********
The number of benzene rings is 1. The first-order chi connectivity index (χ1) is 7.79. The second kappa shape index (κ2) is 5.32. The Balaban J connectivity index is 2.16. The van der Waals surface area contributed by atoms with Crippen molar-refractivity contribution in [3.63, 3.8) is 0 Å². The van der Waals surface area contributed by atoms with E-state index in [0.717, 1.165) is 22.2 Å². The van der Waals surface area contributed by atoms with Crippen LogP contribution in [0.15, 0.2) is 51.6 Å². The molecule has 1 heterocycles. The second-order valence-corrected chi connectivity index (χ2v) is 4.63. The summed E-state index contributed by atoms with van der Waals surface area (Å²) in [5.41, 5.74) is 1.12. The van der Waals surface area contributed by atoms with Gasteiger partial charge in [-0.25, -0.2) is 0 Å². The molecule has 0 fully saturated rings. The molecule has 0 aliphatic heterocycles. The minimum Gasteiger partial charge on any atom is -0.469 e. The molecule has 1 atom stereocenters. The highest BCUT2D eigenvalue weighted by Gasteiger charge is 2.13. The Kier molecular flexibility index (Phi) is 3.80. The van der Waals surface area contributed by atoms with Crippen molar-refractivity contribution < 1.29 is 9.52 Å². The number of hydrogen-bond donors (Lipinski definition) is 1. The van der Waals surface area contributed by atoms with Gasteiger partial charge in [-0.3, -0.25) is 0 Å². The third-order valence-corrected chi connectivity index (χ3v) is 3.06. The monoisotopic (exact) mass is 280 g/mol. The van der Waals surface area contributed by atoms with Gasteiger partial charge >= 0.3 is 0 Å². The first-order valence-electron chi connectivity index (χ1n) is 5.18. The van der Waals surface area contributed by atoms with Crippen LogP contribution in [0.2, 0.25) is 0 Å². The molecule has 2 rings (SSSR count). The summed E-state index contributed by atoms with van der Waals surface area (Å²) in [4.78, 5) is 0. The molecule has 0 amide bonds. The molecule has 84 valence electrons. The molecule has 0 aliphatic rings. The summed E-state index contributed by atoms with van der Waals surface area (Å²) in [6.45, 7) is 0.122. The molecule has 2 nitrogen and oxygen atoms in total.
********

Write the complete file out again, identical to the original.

The number of benzene rings is 1. The first-order chi connectivity index (χ1) is 7.79. The second kappa shape index (κ2) is 5.32. The Balaban J connectivity index is 2.16. The van der Waals surface area contributed by atoms with Crippen molar-refractivity contribution in [3.63, 3.8) is 0 Å². The van der Waals surface area contributed by atoms with E-state index in [0.717, 1.165) is 22.2 Å². The van der Waals surface area contributed by atoms with Crippen LogP contribution in [0.15, 0.2) is 51.6 Å². The molecule has 1 heterocycles. The second-order valence-corrected chi connectivity index (χ2v) is 4.63. The summed E-state index contributed by atoms with van der Waals surface area (Å²) in [5.41, 5.74) is 1.12. The van der Waals surface area contributed by atoms with Gasteiger partial charge in [-0.25, -0.2) is 0 Å². The molecule has 0 fully saturated rings. The molecule has 0 aliphatic heterocycles. The minimum Gasteiger partial charge on any atom is -0.469 e. The molecule has 1 atom stereocenters. The highest BCUT2D eigenvalue weighted by Gasteiger charge is 2.13. The Kier molecular flexibility index (Phi) is 3.80. The van der Waals surface area contributed by atoms with Crippen molar-refractivity contribution < 1.29 is 9.52 Å². The number of hydrogen-bond donors (Lipinski definition) is 1. The van der Waals surface area contributed by atoms with Gasteiger partial charge in [-0.3, -0.25) is 0 Å². The third-order valence-corrected chi connectivity index (χ3v) is 3.06. The monoisotopic (exact) mass is 280 g/mol. The van der Waals surface area contributed by atoms with Gasteiger partial charge >= 0.3 is 0 Å². The first-order valence-electron chi connectivity index (χ1n) is 5.18. The van der Waals surface area contributed by atoms with Crippen LogP contribution in [0.2, 0.25) is 0 Å². The molecule has 2 rings (SSSR count). The summed E-state index contributed by atoms with van der Waals surface area (Å²) in [4.78, 5) is 0. The molecule has 0 amide bonds. The molecule has 84 valence electrons. The molecule has 0 aliphatic rings. The summed E-state index contributed by atoms with van der Waals surface area (Å²) in [6.45, 7) is 0.122. The molecule has 2 nitrogen and oxygen atoms in total.